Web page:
Breeding blue lyretail killifish

Breeding blue lyretail killifish(fundulopanchax gardneri)

Breeding pair of blue lyretail killifish (gold subspecies)

Breeding pair of blue lyretail killifish (gold subspecies)

Equipment needed for breeding blue lyretail killifish

  • 18 inch tank with hood and lights
  • 50w heater stat
  • several growing on tanks with heater and filter
  • floating plants
  • spawning mops made from dark green nylon wool
  • 1 adult male and 1 adult female
  • 1 sponge filter with air pump

Information and general care for blue lyretail killifish(Fundulopanchax gardneri)
The blue lyretail killifish is a beautiful fish that grows to about 2 inches. They have an elongated body. They have a relatively wide mouth. The males have a blue base colour with dark red spots all over the body. There is a yellow fringe on the top edge of the dorsal fin and on the bottom edge of the anal fin. Also the tail fin has a yellow fringe to both the top and bottom of it.

The male also has the lyretail and his fins generally have pointed tips to them. The female has the same colours on the body but much washed out and no yellow. The female has rounded fins.

The blue lyretail is one of the easiest killifish to care for. It is also to breed. It can endure a wide range of ph and hardness but prefers soft water and a slightly acid ph 6.7. The water temperature should be about 75F. Keep a lid with no holes at all. Most killifish are jumpers. They will jump through the smallest hole and onto certain death if no one sees them.

They can be fed on dried food and live food. They aren’t fussy. Feed some live food occasionally if you are thinking of breeding them. They show better colours when they are fed with some live food.

The blue lyretail is not a true annual because it can live for up to 3 years. In the wild, where they live the water doesn’t dry up every year, only occasionally. Their breeding reflects this because the eggs do not have to be stored in peat for several months. They can be just left to hatch after being laid. The eggs can also be stored in peat and hatched several weeks later.

Preparation for breeding blue lyretail killifish

Killifish eggs prefer soft water. If your water is too hard many of the eggs will not get fertilised. So it is a good idea to use soft water for breeding. If your local tap water is too hard then you will have to collect rain water or create soft water with a reverse osmosis unit. Mix the RO water with tap water at 4 parts RO water to 1 part tap water.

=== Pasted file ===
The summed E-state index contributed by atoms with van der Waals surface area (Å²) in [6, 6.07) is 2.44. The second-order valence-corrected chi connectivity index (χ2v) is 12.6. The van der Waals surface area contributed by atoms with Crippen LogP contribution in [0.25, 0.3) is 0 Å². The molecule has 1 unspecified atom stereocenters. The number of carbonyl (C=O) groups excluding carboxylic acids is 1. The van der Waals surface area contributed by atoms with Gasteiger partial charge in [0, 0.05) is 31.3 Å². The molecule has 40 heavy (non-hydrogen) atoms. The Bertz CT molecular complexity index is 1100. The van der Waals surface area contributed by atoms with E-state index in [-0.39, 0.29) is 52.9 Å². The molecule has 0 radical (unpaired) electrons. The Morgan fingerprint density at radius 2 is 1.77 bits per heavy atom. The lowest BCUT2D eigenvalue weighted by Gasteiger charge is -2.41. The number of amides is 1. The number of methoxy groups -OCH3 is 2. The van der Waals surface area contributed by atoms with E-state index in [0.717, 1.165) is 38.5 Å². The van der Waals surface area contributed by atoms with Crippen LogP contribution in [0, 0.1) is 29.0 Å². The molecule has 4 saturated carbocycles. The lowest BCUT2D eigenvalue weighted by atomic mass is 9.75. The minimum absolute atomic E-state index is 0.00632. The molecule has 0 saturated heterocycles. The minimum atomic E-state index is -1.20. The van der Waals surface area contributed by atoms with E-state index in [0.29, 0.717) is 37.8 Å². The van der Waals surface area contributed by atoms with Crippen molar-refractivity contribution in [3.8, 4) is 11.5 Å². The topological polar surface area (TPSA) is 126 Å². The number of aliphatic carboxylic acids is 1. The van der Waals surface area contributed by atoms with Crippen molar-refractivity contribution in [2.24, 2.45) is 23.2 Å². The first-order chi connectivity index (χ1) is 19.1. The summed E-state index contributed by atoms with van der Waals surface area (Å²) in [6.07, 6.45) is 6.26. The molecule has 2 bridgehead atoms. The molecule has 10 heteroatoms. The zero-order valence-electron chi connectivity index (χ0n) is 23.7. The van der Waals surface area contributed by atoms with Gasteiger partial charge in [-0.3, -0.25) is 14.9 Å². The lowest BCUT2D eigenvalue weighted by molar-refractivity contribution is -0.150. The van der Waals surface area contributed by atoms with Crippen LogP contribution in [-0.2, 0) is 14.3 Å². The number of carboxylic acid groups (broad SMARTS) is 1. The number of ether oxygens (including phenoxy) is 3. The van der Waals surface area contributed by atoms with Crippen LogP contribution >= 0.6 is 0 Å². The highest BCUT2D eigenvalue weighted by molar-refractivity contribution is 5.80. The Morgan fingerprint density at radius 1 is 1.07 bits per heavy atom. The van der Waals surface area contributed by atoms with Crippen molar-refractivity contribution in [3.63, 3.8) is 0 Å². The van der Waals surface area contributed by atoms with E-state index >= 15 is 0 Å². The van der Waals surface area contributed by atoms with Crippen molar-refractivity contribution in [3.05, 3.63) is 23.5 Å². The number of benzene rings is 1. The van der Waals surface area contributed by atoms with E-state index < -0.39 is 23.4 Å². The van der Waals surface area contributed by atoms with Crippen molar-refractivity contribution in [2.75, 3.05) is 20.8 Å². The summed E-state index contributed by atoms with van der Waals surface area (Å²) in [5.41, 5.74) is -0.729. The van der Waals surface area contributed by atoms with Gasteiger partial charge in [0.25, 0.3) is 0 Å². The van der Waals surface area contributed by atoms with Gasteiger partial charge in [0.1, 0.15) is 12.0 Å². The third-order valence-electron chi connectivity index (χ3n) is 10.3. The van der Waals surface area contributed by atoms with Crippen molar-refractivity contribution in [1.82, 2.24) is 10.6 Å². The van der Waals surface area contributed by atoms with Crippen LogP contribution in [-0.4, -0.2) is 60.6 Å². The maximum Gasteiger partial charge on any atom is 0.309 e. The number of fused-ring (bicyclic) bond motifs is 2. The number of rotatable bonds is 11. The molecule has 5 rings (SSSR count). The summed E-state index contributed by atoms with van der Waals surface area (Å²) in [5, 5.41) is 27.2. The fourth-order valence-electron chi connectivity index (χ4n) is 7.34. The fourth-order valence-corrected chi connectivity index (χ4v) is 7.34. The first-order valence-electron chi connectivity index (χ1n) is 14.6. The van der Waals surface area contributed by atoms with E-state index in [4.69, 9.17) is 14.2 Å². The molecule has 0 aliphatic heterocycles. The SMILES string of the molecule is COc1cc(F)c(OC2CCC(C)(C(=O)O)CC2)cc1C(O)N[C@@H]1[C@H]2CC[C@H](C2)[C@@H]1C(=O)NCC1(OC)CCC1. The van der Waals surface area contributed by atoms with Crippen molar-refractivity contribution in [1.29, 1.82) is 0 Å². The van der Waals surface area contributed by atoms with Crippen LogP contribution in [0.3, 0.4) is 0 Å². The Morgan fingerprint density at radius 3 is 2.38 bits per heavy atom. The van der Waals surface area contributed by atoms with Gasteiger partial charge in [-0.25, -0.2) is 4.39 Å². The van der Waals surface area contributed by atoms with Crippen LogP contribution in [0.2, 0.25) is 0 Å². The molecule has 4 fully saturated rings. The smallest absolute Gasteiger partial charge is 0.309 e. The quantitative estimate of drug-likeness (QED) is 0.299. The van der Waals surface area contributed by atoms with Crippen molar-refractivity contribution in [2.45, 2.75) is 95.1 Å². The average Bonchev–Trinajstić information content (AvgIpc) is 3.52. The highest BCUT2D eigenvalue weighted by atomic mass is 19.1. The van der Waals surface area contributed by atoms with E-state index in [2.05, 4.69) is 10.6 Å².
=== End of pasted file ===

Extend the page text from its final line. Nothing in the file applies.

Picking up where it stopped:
Use a bare bottom tank. Do not use plants. Without plants they will spawn entirely on the spawning mops. Make the spawning mops by tying many 6 inch threads of wool together. The mops will sink so attach something like a cork to them. Have many mops made up. Put 4 mops in the aquarium. The rest of the mops have ready to swap over when needed.

Put the male and female in the breeding aquarium. Feed the fish with live food several times a day. Change 25% of the water daily with aged water of the same temperature as the aquarium. The more live food the female eats the more eggs she will lay.

Breeding behaviour of blue lyretail killifish

He will try to get on top of her and press her down. The male will bend his dorsal fin over onto the females back. She will lay some eggs on or in the spawning mop and he will quiver and fertilise them. There may be over 30 eggs per spawning. The eggs are quite large. Remove the spawning mop to another aquarium you have ready. Replace the spawning mop with a fresh one.

They will spawn every day for a few days, perhaps more than a week. Keep removing any spawning mops with eggs on.

Raising the fry of blue lyretail killifish

Put some methylene blue in with the eggs to reduce the number of eggs that get infected. Put the sponge filter in with the eggs. It will take probably about 2 weeks for the first eggs to hatch. But you will get hatchings for a couple of weeks after this as well. So keep alert for this.

The fry when born will be quite large for fry, about 5mm. Cull any defomed fry. They are large enough to eat baby brine shrimp and microworms from the start. Feed several times a day. Do 20% water changes every day. They are hungry fry and grow quite fast. They can become mature within 2 months or less.

As they grow then quickly spread them out to other tanks and keep culling any fry with deformities or that are not symmetrical.

They will be ready to breed again very quickly. It is easy to get overrun with them. So be prepared by having contacts to sell them to or swap of even the local aquarium shop may take some off you in exchange for goods.

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